TTYL Rex Orange County: Why People Stop Listening To Musical Artists

It’s 2 a.m. on a Saturday and I’m trying to organize my Spotify library again. So far I’ve managed to make a miserable morning playlist and finish my 20th listening to Dolly Parton’s “9 to 5”. Glancing at the time on my phone, I sigh and close my laptop screen to get ready for bed, knowing full well that I won’t be pushing ahead tomorrow.

I do this routine every month. Part of the reason I’ve never been good at maintaining an organized collection of music is that my musical tastes change so frequently. One day, I became obsessed with an artist; in a year, there will be no trace of it in my library. Usually this process is gradual, but there have been times when I have let an artist down all at once. Whenever I get a new music streaming app, I usually make an effort not to add artists that I’m no longer interested in. Sometimes when I create my account I forget that a group even exists. I take this as a sign that they’re probably not worth putting them back into my playlists.

I always wondered if other people had experienced the same movements. Do people make a conscious effort to stop listening to musical artists? If yes, why? Over the past few weeks, I’ve asked students from three different universities about their experiences with music and abandoned artists.

Rachel – University of Wisconsin-Madison

The first person I spoke to was my close friend, Rachel. She and I had spoken briefly on the subject before, so when I asked her if she had stopped listening to anyone in the past year or so, I wasn’t surprised when she mentioned Panic! At the disco.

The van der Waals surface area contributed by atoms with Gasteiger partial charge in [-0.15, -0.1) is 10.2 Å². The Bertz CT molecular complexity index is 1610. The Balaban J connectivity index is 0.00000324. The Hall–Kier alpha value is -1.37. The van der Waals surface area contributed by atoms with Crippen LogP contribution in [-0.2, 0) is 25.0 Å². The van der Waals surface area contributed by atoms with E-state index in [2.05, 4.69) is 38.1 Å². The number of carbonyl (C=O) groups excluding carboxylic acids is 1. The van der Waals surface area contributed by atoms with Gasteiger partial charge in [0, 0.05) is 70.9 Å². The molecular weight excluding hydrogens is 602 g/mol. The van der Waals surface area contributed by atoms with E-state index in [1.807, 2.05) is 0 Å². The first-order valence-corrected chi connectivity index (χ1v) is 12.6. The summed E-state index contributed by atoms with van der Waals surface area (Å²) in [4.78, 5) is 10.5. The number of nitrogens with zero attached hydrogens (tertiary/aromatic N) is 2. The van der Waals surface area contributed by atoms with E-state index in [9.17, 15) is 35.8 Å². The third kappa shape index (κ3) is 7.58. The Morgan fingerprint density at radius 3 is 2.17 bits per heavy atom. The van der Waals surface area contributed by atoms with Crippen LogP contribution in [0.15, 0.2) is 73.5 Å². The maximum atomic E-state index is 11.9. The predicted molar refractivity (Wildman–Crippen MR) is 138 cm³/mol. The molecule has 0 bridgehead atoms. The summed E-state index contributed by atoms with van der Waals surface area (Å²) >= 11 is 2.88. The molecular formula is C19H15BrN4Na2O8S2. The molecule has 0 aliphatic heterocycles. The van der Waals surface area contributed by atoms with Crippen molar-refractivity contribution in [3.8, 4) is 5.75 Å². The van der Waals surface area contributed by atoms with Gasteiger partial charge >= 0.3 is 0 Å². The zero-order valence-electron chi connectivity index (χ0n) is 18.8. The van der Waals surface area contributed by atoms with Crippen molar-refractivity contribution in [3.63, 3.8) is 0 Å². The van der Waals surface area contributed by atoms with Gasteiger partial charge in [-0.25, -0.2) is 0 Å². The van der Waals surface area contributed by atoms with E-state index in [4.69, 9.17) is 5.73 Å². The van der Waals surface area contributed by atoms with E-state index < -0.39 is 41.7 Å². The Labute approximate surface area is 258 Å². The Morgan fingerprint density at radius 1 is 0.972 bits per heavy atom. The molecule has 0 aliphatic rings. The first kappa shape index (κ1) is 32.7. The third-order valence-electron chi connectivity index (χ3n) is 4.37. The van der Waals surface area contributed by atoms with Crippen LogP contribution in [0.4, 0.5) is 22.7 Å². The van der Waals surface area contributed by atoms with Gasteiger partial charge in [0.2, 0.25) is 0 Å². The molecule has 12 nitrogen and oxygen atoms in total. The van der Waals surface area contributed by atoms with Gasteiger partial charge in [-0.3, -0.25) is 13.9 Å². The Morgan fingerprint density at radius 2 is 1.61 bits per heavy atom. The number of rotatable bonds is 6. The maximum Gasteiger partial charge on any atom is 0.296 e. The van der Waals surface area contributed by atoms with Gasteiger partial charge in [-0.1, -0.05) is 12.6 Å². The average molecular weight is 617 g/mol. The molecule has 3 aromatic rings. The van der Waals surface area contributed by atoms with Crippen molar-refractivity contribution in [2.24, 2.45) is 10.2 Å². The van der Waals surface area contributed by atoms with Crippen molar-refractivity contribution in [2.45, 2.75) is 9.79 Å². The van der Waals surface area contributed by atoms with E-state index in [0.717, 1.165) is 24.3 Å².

“Panic! Was my favorite band, and I still listen to their old music, but for several reasons, since the band only had Brendon Urie as the original member, I stopped listening. He has a lot of problems with his music. be problematic, and there’s just been a general drop in quality, ”Rachel told me.

Brendon Urie is the lead singer of Panic! At the disco. According to the viral content site Distract, he was allegedly embroiled in several controversies for his comments on race and the LGBTQ + community. He has also been charged with sexually assaulting a minor fan.

Besides driving Uriah, Rachel also cited a change in her sound as the reason she decided to skip the group’s new releases. She was disappointed that they were straying from their pop-punk roots, blaming the departure of guitarist Ryan Ross and bassist Dallon Weekes from the band.

“Now their stuff sounds so ‘radio worthy’. There is nothing inherently wrong with pop music today, but it feels more like grabbing money than making music to make music, ”Rachel said. “I’ve said it before and I’ll say it again – if you watch their top five songs on Spotify, that’ll tell you almost everything you need to know.”

Lyla – Northwestern University

A high school friend of mine, Lyla, took the opposite view. While many fans are invested in the daily lives of their favorite performers, she refrains from becoming attached to musical artists as persons, basing her enjoyment entirely on the music itself. Therefore, while those fans, including Rachel, may stop listening to an artist because they disagree with her behavior, Lyla actively avoids delving into an artist’s personal life, rarely reading to about it or watching their interviews unless they are already deceased.

“I do this because basically everyone has done or said something wrong at some point in their career. I listen to certain artists who are obviously problematic, but I won’t make a point of defending them because I refuse to have a personal connection with them beyond art. The only time the artist’s behavior prevents me from listening to his music is when his problematic behavior or his ideology makes some kind of appearance in his art, ”she said.